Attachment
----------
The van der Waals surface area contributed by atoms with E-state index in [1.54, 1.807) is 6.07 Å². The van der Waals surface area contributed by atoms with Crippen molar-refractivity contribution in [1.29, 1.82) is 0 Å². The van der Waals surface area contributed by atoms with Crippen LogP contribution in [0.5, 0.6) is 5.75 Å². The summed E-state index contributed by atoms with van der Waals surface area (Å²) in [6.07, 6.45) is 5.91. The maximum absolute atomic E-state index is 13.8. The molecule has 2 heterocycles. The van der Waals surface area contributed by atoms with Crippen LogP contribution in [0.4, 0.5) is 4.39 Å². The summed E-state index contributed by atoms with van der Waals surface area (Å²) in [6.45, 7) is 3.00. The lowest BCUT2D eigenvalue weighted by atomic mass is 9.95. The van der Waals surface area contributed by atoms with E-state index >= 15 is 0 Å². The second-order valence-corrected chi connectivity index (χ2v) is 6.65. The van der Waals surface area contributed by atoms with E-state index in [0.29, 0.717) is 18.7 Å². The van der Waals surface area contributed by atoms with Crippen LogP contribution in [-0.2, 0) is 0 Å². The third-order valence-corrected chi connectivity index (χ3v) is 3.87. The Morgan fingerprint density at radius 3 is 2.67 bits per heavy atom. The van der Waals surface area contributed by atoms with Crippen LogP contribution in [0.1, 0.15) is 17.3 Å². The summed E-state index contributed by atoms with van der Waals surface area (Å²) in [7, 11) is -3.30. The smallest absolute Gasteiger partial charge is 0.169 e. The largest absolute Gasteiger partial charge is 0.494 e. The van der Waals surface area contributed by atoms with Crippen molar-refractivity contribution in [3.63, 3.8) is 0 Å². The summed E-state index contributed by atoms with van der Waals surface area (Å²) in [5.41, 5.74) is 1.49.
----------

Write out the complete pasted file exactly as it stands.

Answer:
The van der Waals surface area contributed by atoms with E-state index in [1.54, 1.807) is 6.07 Å². The van der Waals surface area contributed by atoms with Crippen molar-refractivity contribution in [1.29, 1.82) is 0 Å². The van der Waals surface area contributed by atoms with Crippen LogP contribution in [0.5, 0.6) is 5.75 Å². The summed E-state index contributed by atoms with van der Waals surface area (Å²) in [6.07, 6.45) is 5.91. The maximum absolute atomic E-state index is 13.8. The molecule has 2 heterocycles. The van der Waals surface area contributed by atoms with Crippen LogP contribution in [0.4, 0.5) is 4.39 Å². The summed E-state index contributed by atoms with van der Waals surface area (Å²) in [6.45, 7) is 3.00. The lowest BCUT2D eigenvalue weighted by atomic mass is 9.95. The van der Waals surface area contributed by atoms with E-state index >= 15 is 0 Å². The second-order valence-corrected chi connectivity index (χ2v) is 6.65. The van der Waals surface area contributed by atoms with E-state index in [0.29, 0.717) is 18.7 Å². The van der Waals surface area contributed by atoms with Crippen LogP contribution in [-0.2, 0) is 0 Å². The third-order valence-corrected chi connectivity index (χ3v) is 3.87. The Morgan fingerprint density at radius 3 is 2.67 bits per heavy atom. The van der Waals surface area contributed by atoms with Crippen LogP contribution in [0.1, 0.15) is 17.3 Å². The summed E-state index contributed by atoms with van der Waals surface area (Å²) in [7, 11) is -3.30. The smallest absolute Gasteiger partial charge is 0.169 e. The largest absolute Gasteiger partial charge is 0.494 e. The van der Waals surface area contributed by atoms with Crippen molar-refractivity contribution in [3.63, 3.8) is 0 Å². The summed E-state index contributed by atoms with van der Waals surface area (Å²) in [5.41, 5.74) is 1.49.